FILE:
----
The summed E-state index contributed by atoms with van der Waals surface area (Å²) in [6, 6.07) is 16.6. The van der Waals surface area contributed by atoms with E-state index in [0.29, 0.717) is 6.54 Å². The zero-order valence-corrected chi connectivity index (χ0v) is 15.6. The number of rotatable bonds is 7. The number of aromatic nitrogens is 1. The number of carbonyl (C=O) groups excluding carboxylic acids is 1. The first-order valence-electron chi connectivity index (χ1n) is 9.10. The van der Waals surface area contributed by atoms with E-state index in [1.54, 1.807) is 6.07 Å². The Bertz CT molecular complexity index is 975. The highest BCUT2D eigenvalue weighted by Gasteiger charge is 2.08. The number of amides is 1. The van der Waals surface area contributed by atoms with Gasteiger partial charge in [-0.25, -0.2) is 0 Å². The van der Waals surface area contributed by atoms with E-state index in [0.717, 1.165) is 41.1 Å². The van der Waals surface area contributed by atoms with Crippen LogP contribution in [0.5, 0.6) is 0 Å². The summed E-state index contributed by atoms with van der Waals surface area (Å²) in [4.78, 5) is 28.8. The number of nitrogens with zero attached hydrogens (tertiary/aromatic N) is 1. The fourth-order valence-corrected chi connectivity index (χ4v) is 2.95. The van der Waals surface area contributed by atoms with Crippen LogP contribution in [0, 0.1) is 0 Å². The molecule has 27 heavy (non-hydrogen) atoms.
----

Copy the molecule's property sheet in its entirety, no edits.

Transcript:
The summed E-state index contributed by atoms with van der Waals surface area (Å²) in [6, 6.07) is 16.6. The van der Waals surface area contributed by atoms with E-state index in [0.29, 0.717) is 6.54 Å². The zero-order valence-corrected chi connectivity index (χ0v) is 15.6. The number of rotatable bonds is 7. The number of aromatic nitrogens is 1. The number of carbonyl (C=O) groups excluding carboxylic acids is 1. The first-order valence-electron chi connectivity index (χ1n) is 9.10. The van der Waals surface area contributed by atoms with E-state index in [1.54, 1.807) is 6.07 Å². The Bertz CT molecular complexity index is 975. The highest BCUT2D eigenvalue weighted by Gasteiger charge is 2.08. The number of amides is 1. The van der Waals surface area contributed by atoms with Gasteiger partial charge in [-0.25, -0.2) is 0 Å². The van der Waals surface area contributed by atoms with E-state index in [0.717, 1.165) is 41.1 Å². The van der Waals surface area contributed by atoms with Crippen LogP contribution in [0.5, 0.6) is 0 Å². The summed E-state index contributed by atoms with van der Waals surface area (Å²) in [4.78, 5) is 28.8. The number of nitrogens with zero attached hydrogens (tertiary/aromatic N) is 1. The fourth-order valence-corrected chi connectivity index (χ4v) is 2.95. The van der Waals surface area contributed by atoms with Crippen LogP contribution in [0, 0.1) is 0 Å². The molecule has 27 heavy (non-hydrogen) atoms.